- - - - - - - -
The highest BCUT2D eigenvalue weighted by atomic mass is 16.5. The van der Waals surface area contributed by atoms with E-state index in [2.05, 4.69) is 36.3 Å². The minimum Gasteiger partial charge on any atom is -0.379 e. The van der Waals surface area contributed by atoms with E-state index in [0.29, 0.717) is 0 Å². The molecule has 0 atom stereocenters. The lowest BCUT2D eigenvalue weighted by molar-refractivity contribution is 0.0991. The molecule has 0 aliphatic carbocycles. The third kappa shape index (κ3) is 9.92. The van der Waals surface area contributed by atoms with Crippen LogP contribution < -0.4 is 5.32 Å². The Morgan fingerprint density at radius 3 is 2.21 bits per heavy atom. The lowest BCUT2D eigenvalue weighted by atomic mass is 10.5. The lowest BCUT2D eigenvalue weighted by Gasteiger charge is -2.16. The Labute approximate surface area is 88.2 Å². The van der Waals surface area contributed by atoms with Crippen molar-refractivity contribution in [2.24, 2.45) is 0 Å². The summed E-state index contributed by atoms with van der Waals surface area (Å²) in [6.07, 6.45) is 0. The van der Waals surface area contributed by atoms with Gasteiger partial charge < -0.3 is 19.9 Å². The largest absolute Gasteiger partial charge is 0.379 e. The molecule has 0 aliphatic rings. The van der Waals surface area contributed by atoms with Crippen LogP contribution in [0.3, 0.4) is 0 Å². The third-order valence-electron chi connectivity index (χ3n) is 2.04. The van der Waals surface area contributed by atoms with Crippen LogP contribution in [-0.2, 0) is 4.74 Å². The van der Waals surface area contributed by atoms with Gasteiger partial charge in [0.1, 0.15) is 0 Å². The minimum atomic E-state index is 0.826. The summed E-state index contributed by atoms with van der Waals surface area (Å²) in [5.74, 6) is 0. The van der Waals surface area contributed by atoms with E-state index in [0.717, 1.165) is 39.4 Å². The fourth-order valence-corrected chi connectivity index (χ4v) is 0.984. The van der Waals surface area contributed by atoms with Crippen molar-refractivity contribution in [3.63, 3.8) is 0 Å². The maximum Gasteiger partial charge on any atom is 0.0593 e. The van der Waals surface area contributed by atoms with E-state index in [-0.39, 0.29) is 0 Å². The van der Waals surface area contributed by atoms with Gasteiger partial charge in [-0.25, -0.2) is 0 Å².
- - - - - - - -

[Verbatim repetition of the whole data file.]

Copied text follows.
The highest BCUT2D eigenvalue weighted by atomic mass is 16.5. The van der Waals surface area contributed by atoms with E-state index in [2.05, 4.69) is 36.3 Å². The minimum Gasteiger partial charge on any atom is -0.379 e. The van der Waals surface area contributed by atoms with E-state index in [0.29, 0.717) is 0 Å². The molecule has 0 atom stereocenters. The lowest BCUT2D eigenvalue weighted by molar-refractivity contribution is 0.0991. The molecule has 0 aliphatic carbocycles. The third kappa shape index (κ3) is 9.92. The van der Waals surface area contributed by atoms with Crippen LogP contribution < -0.4 is 5.32 Å². The Morgan fingerprint density at radius 3 is 2.21 bits per heavy atom. The lowest BCUT2D eigenvalue weighted by atomic mass is 10.5. The lowest BCUT2D eigenvalue weighted by Gasteiger charge is -2.16. The Labute approximate surface area is 88.2 Å². The van der Waals surface area contributed by atoms with Crippen molar-refractivity contribution in [2.24, 2.45) is 0 Å². The summed E-state index contributed by atoms with van der Waals surface area (Å²) in [6.07, 6.45) is 0. The van der Waals surface area contributed by atoms with Gasteiger partial charge < -0.3 is 19.9 Å². The largest absolute Gasteiger partial charge is 0.379 e. The molecule has 0 aliphatic rings. The van der Waals surface area contributed by atoms with Crippen LogP contribution in [0.3, 0.4) is 0 Å². The third-order valence-electron chi connectivity index (χ3n) is 2.04. The van der Waals surface area contributed by atoms with Crippen LogP contribution in [-0.2, 0) is 4.74 Å². The van der Waals surface area contributed by atoms with Gasteiger partial charge in [0.1, 0.15) is 0 Å². The minimum atomic E-state index is 0.826. The summed E-state index contributed by atoms with van der Waals surface area (Å²) in [5.74, 6) is 0. The van der Waals surface area contributed by atoms with E-state index in [0.717, 1.165) is 39.4 Å². The fourth-order valence-corrected chi connectivity index (χ4v) is 0.984. The van der Waals surface area contributed by atoms with Crippen molar-refractivity contribution in [3.63, 3.8) is 0 Å². The maximum Gasteiger partial charge on any atom is 0.0593 e. The van der Waals surface area contributed by atoms with E-state index in [-0.39, 0.29) is 0 Å². The van der Waals surface area contributed by atoms with Gasteiger partial charge in [-0.25, -0.2) is 0 Å².